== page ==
Ann Lee: Focus on economic relations BIO
The US financial community is closely watching China’s shadow-banking system, concerned whether it will cause China’s financial system to collapse, said Ann Lee, a leading expert on China and US economic relations.
“I spent a lot of time trying to figure out how large China’s shadow-banking system is, in terms of whether China can basically avoid the vulnerability caused by such a system, and I am more inclined to say that it is not as serious as what happened here in the US,” said Lee.
“If China’s shadow-banking system causes crisis of confidence in China’s financial system, the authority have enough tools in their monitoring tool box to correct those things,” Lee said, adding that it is a “delicate” issue that the government should “really be careful on”.
Lee, a Chinese American born in Hong Kong, is dedicated to the research of ChinaUS economic relations, international finance and trade, and China’s political economy. She is a senior fellow at Demos, a US-based think tank, and also an adjunct professor at the New York University.
In her most well-known book, What the US Can Learn From China (2012), Lee wrote about what the US can learn from China’s competition, especially China’s experience in boosting its economic growth and avoiding the influence of the global economic meltdown.
Various economic experts and former US government officials praised the book, including Charlie Kolb, president of the Committee for Economic Development and a former deputy undersecretary of the US Education Department.
Kolb said Lee’s book shows how the US can learn much from the country that “will soon have the world’s largest economy”, and people should “all listen to her now as she describes how China and the United States can work together to shape a safer and more prosperous world”.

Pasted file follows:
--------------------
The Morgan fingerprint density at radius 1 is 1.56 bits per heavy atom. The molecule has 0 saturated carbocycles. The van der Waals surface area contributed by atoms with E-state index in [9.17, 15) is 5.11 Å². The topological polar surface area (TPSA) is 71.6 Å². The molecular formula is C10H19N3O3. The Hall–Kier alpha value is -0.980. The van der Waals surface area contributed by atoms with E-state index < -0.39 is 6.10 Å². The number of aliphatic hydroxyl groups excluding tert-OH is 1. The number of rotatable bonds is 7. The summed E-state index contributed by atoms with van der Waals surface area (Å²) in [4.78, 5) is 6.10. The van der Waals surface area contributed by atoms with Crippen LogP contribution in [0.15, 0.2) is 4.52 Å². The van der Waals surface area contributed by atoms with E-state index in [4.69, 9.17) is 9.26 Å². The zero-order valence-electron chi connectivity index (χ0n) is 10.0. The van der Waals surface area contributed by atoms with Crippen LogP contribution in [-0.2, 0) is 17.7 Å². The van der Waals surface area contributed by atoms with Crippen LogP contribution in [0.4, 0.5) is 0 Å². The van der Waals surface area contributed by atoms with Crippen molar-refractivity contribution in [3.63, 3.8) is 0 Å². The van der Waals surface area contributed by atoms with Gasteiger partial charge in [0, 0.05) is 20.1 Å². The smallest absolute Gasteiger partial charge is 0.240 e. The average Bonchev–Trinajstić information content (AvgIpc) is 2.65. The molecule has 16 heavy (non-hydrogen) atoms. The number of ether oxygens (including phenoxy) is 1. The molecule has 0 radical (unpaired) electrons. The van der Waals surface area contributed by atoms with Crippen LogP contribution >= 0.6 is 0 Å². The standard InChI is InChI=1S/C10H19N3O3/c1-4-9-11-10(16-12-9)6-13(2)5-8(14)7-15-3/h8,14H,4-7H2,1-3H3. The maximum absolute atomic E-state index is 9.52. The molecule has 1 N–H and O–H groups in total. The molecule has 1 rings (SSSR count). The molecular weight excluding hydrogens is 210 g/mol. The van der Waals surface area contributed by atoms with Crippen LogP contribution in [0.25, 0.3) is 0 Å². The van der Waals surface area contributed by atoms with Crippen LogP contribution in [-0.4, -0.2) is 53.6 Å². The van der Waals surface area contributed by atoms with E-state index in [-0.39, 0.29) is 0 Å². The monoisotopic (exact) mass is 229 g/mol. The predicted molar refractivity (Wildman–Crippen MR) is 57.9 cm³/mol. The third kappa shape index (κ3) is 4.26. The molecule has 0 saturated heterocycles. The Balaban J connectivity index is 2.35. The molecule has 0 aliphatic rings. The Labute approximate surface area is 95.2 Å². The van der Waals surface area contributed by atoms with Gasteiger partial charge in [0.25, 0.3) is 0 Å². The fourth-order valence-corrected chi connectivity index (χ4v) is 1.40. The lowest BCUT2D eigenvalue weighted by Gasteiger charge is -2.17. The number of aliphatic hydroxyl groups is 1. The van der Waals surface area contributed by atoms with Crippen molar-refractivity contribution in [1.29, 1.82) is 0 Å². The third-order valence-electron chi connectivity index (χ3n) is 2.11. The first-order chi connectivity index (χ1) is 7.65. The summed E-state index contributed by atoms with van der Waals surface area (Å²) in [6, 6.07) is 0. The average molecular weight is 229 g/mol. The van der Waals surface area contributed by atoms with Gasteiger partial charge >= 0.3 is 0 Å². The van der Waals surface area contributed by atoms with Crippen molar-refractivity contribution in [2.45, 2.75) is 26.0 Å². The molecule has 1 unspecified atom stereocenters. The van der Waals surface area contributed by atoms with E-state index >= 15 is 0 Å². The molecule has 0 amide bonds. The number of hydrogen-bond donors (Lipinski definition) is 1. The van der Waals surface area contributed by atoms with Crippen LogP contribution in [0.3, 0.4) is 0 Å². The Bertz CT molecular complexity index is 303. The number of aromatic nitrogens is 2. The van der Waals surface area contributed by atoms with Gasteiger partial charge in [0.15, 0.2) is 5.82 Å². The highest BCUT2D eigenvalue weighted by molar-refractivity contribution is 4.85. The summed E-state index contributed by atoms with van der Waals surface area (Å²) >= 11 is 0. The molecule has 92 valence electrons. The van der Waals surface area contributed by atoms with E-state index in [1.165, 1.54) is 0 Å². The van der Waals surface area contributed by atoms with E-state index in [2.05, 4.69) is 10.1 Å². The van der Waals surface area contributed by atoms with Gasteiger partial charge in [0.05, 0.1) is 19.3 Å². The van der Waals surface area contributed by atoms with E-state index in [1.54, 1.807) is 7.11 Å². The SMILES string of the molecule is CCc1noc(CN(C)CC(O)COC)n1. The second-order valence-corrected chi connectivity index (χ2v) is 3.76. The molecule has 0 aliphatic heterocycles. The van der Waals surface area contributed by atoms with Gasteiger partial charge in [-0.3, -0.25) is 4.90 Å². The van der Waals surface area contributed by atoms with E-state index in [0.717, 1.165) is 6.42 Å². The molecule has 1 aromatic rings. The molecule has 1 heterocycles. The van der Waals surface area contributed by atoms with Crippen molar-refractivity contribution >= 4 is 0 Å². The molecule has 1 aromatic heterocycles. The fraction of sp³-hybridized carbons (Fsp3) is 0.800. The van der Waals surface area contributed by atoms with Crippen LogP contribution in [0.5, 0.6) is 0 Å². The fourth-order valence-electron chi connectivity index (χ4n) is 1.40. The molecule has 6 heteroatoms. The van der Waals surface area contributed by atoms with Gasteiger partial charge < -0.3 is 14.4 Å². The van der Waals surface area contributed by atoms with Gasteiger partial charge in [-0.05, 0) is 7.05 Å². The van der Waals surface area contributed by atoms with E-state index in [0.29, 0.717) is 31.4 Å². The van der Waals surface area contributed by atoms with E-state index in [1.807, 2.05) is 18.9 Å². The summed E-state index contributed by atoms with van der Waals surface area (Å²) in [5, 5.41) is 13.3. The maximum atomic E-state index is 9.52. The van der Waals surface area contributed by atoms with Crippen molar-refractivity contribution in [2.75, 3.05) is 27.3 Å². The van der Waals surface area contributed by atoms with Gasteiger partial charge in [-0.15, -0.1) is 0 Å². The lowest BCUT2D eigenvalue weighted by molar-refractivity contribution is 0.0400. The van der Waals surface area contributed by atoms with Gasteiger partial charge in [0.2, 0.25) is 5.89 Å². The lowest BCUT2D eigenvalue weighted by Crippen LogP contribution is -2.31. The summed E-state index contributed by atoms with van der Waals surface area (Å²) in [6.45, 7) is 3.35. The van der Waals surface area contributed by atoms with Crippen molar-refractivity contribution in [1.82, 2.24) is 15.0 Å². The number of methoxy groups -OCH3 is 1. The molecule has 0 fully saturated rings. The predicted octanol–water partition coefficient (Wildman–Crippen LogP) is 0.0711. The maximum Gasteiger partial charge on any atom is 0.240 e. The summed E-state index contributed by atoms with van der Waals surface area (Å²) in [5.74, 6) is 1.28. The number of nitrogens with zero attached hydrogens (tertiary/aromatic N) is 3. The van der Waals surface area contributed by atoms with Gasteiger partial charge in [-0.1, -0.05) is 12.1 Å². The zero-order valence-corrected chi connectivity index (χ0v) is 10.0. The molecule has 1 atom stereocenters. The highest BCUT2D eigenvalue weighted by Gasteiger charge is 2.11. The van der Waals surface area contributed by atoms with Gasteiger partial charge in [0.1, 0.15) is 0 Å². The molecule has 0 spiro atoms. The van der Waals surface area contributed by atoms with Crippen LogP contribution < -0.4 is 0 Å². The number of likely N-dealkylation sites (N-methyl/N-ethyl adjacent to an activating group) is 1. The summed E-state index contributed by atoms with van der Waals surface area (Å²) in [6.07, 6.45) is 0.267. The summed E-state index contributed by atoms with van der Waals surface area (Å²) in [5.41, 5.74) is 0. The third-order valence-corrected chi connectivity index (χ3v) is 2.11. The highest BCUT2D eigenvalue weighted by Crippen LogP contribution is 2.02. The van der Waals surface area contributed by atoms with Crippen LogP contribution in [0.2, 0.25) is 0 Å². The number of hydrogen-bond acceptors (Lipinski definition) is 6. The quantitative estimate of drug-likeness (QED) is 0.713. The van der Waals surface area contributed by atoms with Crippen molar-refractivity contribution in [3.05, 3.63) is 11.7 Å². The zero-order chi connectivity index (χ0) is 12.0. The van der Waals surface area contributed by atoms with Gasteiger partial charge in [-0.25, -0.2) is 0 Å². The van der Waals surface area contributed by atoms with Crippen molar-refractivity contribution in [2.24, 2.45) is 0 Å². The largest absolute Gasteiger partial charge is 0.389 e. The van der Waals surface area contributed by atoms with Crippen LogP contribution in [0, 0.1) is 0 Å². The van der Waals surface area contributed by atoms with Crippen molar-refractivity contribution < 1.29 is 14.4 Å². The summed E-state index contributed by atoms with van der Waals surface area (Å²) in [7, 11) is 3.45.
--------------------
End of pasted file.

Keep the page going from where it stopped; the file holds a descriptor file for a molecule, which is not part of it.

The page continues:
“I wrote the book because I felt that Western perceptions of China in general were too lop-sided, decidedly negative, and primarily superficial,” said Lee. “I had hoped to offer a modest counterweight to the overwhelming anti-China bias in the press and in Washington.”
She said the biggest challenge during her writing came from the publisher, who asked to limit the final manuscript to 250 pages.
“I’m blessed that the book has caught attention from around the world. I’ve already been invited to speak in more than a dozen countries. I hope it has had some effect in raising public discourse to a higher level,” she added.
Lee said despite China and the US being very different, there are also many similarities, and “there are certain elements that are true for all societies”.
“Learning can be a two-way street. They have learned plenty from us, and we can learn from them. If we can find a way to put aside our prejudice and take the best from the West and integrate it with the best from the East, perhaps we can advance civilization and create a better world for all,” Lee said.
According to Lee, there are many problems that China and the US can cooperate on to achieve a better world, such
New York University
Born: Hong Kong • US Berkeley, Princeton University’s Woodrow Wilson School of International Affairs Harvard Business School (1995)
• as environmental damage, pollution and climate change. All those issues are “clearly important to both nations and neither one can do it alone,” she said.